Women Groups, other stakeholders meet to review post-GAVI implementation plan strategies

Women groups in Nigeria, and other stakeholders, met in Abuja for a 1-day dialogue to discuss the post-GAVI implementation plan as part of strategies to find sustainable ways of increasing domestic resource mobilization for funding routine immunization in Nigeria.
Organized by the National Council of Women Societies (NCWS), a subgrantee of dRPC’s Partnership of Advocacy in child and family health at Scale (PACFaH@Scale), the dialogue, also discussed ways  CSOs will ensure accountability in RI finance strategies at National and state levels in Nigeria.
Several women’s groups from Niger, Kano, Lagos, Taraba, Anambra, Enugu, and Kaduna states attended the dialogue, with representatives from the Federal Ministry of Health (FMOH), Budget Office of the Federation (BOF), Federal Ministry of Finance (FMF), and Center for Disease Control (CDC), as government stakeholders. Other GAVI transition stakeholders such as the BMGF, WHO, World Bank and AFENET also attended.
Dr. Garba Bello Bakunawa from the National Primary Healthcare Development Agency (NPHCDA) led the discussions on the implementation status of GAVI transition, potential domestic funding post-GAVI and development of a RI scorecard.
Then, the  Nigeria Strategy for Immunization and PHC System Strengthening (NSIPSS),which was  premised on the need to have a robust and ambitious plan to improve and sustain immunisation coverage and maintain quality PHC service delivery post-GAVI in light of the multiple transitions faced by the country between 2018 and 2028, was also discussed. As the most important and binding document between GAVI and the Nigerian government, participants want the document to be made public so that civil society can hold the government of Nigeria accountable over its promises. Women groups can also use the document to engage with government agencies during advocacies.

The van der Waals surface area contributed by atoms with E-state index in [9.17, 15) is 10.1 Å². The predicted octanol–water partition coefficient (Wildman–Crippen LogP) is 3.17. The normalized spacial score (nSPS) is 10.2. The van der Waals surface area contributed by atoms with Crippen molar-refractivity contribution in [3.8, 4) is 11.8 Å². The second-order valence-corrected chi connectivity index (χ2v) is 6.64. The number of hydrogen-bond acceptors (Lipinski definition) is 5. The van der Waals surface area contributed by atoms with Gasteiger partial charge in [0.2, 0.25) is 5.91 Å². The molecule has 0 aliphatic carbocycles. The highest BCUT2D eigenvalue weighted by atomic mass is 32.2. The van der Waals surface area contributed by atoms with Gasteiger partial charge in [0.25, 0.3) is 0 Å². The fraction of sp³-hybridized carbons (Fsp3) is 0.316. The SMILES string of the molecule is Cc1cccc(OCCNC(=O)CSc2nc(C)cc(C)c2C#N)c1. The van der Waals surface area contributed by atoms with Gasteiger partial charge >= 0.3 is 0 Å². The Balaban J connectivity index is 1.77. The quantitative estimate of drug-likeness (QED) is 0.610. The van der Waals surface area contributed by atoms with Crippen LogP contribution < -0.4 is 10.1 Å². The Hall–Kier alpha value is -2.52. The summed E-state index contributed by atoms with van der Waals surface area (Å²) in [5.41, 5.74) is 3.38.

The other issue discussed was increasing domestic resource funding post GAVI, which the participants highlighted as a necessary step to sustain the funding of routine immunization in Nigeria.
Outcomes of the dialogue are: At the end of the 1-day dialogue, the following outcomes were achieved:

  • Participants had a better understanding of the GAVI implementation status: as the goal of the NSIPSS is the attainment of 84% average national immunization coverage with all scheduled routine antigens by 2028.
  • Participants agreed on key systems approach to address the gaps, taking immunization, not as a stand-alone programme, but as an integral part of a strong PHC system in the NSIPPS document.

The following key areas of focus are:

Leadership, Management ,and Coordination:
To strengthen the primary healthcare centers (PHC) management through PHCUOR, and technical support program by the NPHCDA to the states to improve the PHCOUR implementation and Task-shifting program within NPHCDA. This will improve the organizational capacity of the NPHCDA to manage the Immunisation programme. Establishment of SERICC in 18 low performing states and the recruitment of SERICC Technical Assistants. The country developed and signed the joint accountability framework with GAVI to institute an accountability framework for RI. The key challenge here is insufficient funding. This task is achieved but further strengthening is needed.

Service delivery:
Implementation of the optimized and Integrated RI sessions (OIRIS) in 18 priority states, rreduction of Missed Opportunities for Vaccination (MOV) in urban PHC facilities, secondary and tertiary facilities, and Introduction of new vaccines (MenA, MCV2) is on-going. Rota to be done by 2020, and reduction of missed opportunities for vaccination (MOV) by instituting daily fixed doses across high- volume PHCs, secondary and tertiary facilities of the 18 low performing states.

Demand creation: